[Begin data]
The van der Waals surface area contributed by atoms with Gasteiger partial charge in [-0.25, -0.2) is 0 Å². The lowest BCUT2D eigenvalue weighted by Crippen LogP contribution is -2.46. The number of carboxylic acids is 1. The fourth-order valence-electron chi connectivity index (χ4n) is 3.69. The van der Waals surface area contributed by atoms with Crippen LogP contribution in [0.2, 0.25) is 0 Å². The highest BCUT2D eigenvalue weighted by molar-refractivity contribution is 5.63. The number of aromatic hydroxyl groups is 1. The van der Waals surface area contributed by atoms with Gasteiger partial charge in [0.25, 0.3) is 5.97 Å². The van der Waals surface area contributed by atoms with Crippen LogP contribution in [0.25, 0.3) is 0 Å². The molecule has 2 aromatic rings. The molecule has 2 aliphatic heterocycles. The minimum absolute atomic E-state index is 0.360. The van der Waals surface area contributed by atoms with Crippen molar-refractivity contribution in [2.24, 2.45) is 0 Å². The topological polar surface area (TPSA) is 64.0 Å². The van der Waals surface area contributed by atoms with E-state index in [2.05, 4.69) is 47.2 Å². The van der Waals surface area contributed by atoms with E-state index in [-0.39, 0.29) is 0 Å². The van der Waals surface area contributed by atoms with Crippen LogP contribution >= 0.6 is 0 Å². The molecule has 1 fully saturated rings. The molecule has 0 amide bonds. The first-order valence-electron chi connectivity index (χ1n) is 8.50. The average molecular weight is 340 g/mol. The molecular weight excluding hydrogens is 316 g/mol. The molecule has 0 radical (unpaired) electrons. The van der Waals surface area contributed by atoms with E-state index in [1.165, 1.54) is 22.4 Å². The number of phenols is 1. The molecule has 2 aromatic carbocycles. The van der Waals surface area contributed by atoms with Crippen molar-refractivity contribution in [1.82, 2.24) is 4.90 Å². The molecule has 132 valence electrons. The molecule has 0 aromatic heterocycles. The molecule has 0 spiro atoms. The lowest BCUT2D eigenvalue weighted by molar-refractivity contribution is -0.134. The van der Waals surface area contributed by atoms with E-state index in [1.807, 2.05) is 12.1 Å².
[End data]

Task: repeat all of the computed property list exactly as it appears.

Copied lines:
The van der Waals surface area contributed by atoms with Gasteiger partial charge in [-0.25, -0.2) is 0 Å². The lowest BCUT2D eigenvalue weighted by Crippen LogP contribution is -2.46. The number of carboxylic acids is 1. The fourth-order valence-electron chi connectivity index (χ4n) is 3.69. The van der Waals surface area contributed by atoms with Crippen LogP contribution in [0.2, 0.25) is 0 Å². The highest BCUT2D eigenvalue weighted by molar-refractivity contribution is 5.63. The number of aromatic hydroxyl groups is 1. The van der Waals surface area contributed by atoms with Gasteiger partial charge in [0.25, 0.3) is 5.97 Å². The van der Waals surface area contributed by atoms with Crippen LogP contribution in [0.25, 0.3) is 0 Å². The molecule has 2 aromatic rings. The molecule has 2 aliphatic heterocycles. The minimum absolute atomic E-state index is 0.360. The van der Waals surface area contributed by atoms with Crippen molar-refractivity contribution in [2.24, 2.45) is 0 Å². The topological polar surface area (TPSA) is 64.0 Å². The van der Waals surface area contributed by atoms with E-state index in [2.05, 4.69) is 47.2 Å². The van der Waals surface area contributed by atoms with E-state index in [-0.39, 0.29) is 0 Å². The van der Waals surface area contributed by atoms with Crippen LogP contribution >= 0.6 is 0 Å². The molecule has 1 fully saturated rings. The molecule has 0 amide bonds. The first-order valence-electron chi connectivity index (χ1n) is 8.50. The average molecular weight is 340 g/mol. The molecular weight excluding hydrogens is 316 g/mol. The molecule has 0 radical (unpaired) electrons. The van der Waals surface area contributed by atoms with E-state index in [1.165, 1.54) is 22.4 Å². The number of phenols is 1. The molecule has 2 aromatic carbocycles. The van der Waals surface area contributed by atoms with Crippen molar-refractivity contribution in [1.82, 2.24) is 4.90 Å². The molecule has 132 valence electrons. The molecule has 0 aromatic heterocycles. The molecule has 0 spiro atoms. The lowest BCUT2D eigenvalue weighted by molar-refractivity contribution is -0.134. The van der Waals surface area contributed by atoms with E-state index in [1.807, 2.05) is 12.1 Å².